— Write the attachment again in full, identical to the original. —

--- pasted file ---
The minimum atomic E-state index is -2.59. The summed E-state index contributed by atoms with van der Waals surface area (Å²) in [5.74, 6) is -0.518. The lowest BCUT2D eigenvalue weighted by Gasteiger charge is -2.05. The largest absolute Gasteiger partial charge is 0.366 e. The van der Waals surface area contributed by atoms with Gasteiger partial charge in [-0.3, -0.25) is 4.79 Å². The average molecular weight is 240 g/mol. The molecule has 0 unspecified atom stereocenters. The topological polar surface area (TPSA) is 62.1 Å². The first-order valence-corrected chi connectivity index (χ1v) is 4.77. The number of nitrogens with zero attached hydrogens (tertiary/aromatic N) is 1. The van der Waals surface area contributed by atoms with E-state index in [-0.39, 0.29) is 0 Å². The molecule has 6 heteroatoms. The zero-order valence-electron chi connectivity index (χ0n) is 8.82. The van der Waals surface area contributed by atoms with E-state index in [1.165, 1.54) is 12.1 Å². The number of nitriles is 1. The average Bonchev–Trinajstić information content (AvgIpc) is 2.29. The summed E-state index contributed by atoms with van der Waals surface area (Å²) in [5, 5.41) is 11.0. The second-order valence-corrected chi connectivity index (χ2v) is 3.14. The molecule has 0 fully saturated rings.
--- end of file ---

The minimum atomic E-state index is -2.59. The summed E-state index contributed by atoms with van der Waals surface area (Å²) in [5.74, 6) is -0.518. The lowest BCUT2D eigenvalue weighted by Gasteiger charge is -2.05. The largest absolute Gasteiger partial charge is 0.366 e. The van der Waals surface area contributed by atoms with Gasteiger partial charge in [-0.3, -0.25) is 4.79 Å². The average molecular weight is 240 g/mol. The molecule has 0 unspecified atom stereocenters. The topological polar surface area (TPSA) is 62.1 Å². The first-order valence-corrected chi connectivity index (χ1v) is 4.77. The number of nitrogens with zero attached hydrogens (tertiary/aromatic N) is 1. The van der Waals surface area contributed by atoms with E-state index in [-0.39, 0.29) is 0 Å². The molecule has 6 heteroatoms. The zero-order valence-electron chi connectivity index (χ0n) is 8.82. The van der Waals surface area contributed by atoms with E-state index in [1.165, 1.54) is 12.1 Å². The number of nitriles is 1. The average Bonchev–Trinajstić information content (AvgIpc) is 2.29. The summed E-state index contributed by atoms with van der Waals surface area (Å²) in [5, 5.41) is 11.0. The second-order valence-corrected chi connectivity index (χ2v) is 3.14. The molecule has 0 fully saturated rings.